Charles J. Smith cjsmith at buffalo.edu
Mon Dec 16 16:05:03 PST 2013

> Just for the fun of it, can you put Beethoven's symphonies in order greatness (if that is even possible)?

Why would you want to? Would it be a useful exercise to rank your friends in order of interestingness, intelligence, or looks? Your children (or pets) in order of how much you love them? Doesn't sound like fun, at all, at least not to me...

The analogy between pieces of music and friends/beloved folks does not seem at all trivial or facetious to me. (Except that pieces will seldom betray or disappoint you the way that people all too often do.) Getting to know a piece is much like the process of getting to know a person—starting by applying categorical descriptions (symphony, major-to-major-dominant sonata form, Bb major, and so on), but then moving past those categories as soon as possible, as individualities become unignorably apparent. And soon each becomes someone with whom you have a unique relationship—usually not so much better or worse than the relationship you have with someone else, just different.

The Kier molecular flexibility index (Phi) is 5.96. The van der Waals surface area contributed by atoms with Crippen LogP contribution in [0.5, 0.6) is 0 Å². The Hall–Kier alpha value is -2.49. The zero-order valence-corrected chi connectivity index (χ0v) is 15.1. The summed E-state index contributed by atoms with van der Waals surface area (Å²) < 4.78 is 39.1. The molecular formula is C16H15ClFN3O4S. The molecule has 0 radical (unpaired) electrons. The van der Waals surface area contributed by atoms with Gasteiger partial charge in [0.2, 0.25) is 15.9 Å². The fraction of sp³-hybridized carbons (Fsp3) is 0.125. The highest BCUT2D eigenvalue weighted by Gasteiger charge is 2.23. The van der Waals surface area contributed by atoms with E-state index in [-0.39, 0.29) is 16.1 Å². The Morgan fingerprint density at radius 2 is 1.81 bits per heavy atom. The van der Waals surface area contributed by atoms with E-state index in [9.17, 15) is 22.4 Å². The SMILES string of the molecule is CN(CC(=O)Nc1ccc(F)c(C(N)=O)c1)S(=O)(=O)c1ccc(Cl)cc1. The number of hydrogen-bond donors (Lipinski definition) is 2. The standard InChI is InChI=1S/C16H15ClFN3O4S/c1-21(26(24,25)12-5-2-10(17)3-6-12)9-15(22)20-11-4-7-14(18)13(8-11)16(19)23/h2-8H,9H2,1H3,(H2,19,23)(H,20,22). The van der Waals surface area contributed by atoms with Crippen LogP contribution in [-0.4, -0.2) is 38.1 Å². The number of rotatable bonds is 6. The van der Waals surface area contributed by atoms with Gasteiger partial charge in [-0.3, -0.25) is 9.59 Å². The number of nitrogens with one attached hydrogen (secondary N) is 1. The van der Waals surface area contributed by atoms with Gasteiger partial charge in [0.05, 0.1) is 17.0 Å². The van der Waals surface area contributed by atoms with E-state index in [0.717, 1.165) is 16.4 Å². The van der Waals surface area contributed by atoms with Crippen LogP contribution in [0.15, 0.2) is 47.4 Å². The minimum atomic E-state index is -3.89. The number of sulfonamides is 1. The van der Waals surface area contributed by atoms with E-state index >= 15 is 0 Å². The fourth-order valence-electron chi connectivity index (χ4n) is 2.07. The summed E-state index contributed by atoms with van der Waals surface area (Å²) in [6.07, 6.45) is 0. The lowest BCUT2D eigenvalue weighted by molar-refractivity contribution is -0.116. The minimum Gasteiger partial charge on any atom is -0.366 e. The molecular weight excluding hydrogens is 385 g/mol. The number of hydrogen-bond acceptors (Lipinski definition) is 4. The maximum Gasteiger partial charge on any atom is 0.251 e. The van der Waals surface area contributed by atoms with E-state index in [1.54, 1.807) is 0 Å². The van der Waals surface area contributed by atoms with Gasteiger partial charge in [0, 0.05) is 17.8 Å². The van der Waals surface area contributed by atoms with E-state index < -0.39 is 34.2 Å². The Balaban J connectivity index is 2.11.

Oh, and by the way (though this list really isn't the place for personal opinions), I've always thought the 4th was a more consistently satisfying piece than either the 3rd or 5th, as remarkable (and flawed, mostly in their final movements) as both of those wonderful symphonies are....


Prof. Charles J. Smith
Slee Chair of Music Theory & Director of Graduate Studies
Director, Slee Institute of Tonal Harmony (420 Baird Hall)
Academic office: 410 Baird Hall
Office Phone: 716-645-0639
cjsmith at buffalo.edu

Mailing address;
Music Department, 220 Baird Hall
University at Buffalo
Buffalo, NY 14260
Department Fax: 716-645-3824

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